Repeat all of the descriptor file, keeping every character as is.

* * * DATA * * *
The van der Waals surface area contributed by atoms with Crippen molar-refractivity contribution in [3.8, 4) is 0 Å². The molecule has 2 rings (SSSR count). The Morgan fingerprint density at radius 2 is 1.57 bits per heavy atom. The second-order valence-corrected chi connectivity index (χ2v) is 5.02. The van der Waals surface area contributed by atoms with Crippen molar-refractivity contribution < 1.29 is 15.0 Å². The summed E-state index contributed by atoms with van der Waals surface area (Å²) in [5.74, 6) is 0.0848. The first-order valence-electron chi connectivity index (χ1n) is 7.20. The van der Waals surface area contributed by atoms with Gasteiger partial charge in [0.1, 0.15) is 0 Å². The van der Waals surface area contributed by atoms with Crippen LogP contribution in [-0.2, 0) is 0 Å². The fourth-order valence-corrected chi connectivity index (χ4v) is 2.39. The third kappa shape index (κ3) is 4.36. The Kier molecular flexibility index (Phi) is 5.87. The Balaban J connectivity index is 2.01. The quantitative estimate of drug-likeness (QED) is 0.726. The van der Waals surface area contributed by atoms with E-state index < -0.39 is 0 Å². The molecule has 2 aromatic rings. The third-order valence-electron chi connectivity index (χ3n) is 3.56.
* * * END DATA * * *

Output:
The van der Waals surface area contributed by atoms with Crippen molar-refractivity contribution in [3.8, 4) is 0 Å². The molecule has 2 rings (SSSR count). The Morgan fingerprint density at radius 2 is 1.57 bits per heavy atom. The second-order valence-corrected chi connectivity index (χ2v) is 5.02. The van der Waals surface area contributed by atoms with Crippen molar-refractivity contribution < 1.29 is 15.0 Å². The summed E-state index contributed by atoms with van der Waals surface area (Å²) in [5.74, 6) is 0.0848. The first-order valence-electron chi connectivity index (χ1n) is 7.20. The van der Waals surface area contributed by atoms with Gasteiger partial charge in [0.1, 0.15) is 0 Å². The van der Waals surface area contributed by atoms with Crippen LogP contribution in [-0.2, 0) is 0 Å². The fourth-order valence-corrected chi connectivity index (χ4v) is 2.39. The third kappa shape index (κ3) is 4.36. The Kier molecular flexibility index (Phi) is 5.87. The Balaban J connectivity index is 2.01. The quantitative estimate of drug-likeness (QED) is 0.726. The van der Waals surface area contributed by atoms with E-state index < -0.39 is 0 Å². The molecule has 2 aromatic rings. The third-order valence-electron chi connectivity index (χ3n) is 3.56.